• Northern lights. The best time to see Aurora Borealis in Iceland is from September through the beginning of April. In fact, there are only three factors that determine if you get to see the auroras: it has to be dark, the sky has to be clear, and it helps if aurora activity is high. Make sure you check aurora forecast websites to help you ‘hunt’ Northern lights. Even if the activity is low, you can usually see some auroras on a clear night, and a level 4 or 5 aurora display can be just dazzling. Take a look at our beginners’ guide to Northern Lights photography.
  • You may witness the most beautiful frozen nature creations in winter. Frozen waterfalls are just incredible!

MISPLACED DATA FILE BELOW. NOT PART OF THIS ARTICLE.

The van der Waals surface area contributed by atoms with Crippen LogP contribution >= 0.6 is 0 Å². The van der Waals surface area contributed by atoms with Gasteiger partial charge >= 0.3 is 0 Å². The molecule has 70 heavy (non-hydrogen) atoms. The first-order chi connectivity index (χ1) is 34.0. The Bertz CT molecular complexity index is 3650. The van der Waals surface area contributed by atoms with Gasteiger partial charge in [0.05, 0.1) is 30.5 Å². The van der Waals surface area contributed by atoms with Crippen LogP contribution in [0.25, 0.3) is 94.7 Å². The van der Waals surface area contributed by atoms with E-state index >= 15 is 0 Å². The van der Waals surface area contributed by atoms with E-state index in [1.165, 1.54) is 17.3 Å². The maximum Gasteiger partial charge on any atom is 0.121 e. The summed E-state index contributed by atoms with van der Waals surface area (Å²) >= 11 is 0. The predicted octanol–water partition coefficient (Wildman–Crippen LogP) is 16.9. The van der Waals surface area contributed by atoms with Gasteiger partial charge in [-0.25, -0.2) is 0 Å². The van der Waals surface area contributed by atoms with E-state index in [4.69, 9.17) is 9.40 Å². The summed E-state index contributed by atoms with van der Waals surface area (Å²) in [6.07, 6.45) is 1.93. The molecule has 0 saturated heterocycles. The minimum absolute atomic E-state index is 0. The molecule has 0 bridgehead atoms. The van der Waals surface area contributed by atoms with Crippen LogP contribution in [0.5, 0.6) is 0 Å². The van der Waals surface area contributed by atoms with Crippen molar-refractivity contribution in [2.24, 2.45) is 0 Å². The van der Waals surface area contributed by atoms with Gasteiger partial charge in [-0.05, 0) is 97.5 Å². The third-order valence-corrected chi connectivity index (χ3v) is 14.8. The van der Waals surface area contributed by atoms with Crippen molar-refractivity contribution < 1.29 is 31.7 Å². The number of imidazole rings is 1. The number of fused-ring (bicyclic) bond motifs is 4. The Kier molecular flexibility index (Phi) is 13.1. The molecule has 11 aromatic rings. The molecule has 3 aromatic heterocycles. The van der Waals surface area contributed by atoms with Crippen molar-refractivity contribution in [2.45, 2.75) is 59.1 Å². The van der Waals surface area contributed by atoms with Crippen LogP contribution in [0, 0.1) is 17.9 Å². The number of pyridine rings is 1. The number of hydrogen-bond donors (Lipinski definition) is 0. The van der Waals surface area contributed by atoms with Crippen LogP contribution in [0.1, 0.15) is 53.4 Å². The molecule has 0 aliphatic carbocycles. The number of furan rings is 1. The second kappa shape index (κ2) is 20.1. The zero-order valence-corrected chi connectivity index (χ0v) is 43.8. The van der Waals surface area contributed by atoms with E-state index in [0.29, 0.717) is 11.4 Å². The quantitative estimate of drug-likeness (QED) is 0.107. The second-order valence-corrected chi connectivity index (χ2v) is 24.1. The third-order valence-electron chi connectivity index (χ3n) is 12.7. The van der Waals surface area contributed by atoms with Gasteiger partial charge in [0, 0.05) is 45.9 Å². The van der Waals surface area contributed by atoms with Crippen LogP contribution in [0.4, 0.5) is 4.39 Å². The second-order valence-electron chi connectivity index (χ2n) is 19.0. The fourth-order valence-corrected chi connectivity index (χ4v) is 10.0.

• The most impressive natural ice caves (around Skaftafell or near Jokulsarlon) can only be visited in the coldest winter months. They are under the water for the rest of the year. Here you can find more inspiration: bucket list-worthy winter experiences in Iceland.
  • Skiing, snowmobiling, and ice fishing are extremely popular in the winter months. Although, as already mentioned, some snowmobile tours run the whole year-round.
  • There are fewer tourists in winter so it is less busy at the attractions.
  • Prices of accommodation and car rental are lower as well.

TIP: If you are thinking of visiting Iceland in winter, take a look at our winter itinerary for Iceland. If you don’t feel like driving in Iceland in winter, check this hand-picked selection of the best tours and winter day trips in Iceland departing from Reykjavik.

Multicolored aurora borealis display in Iceland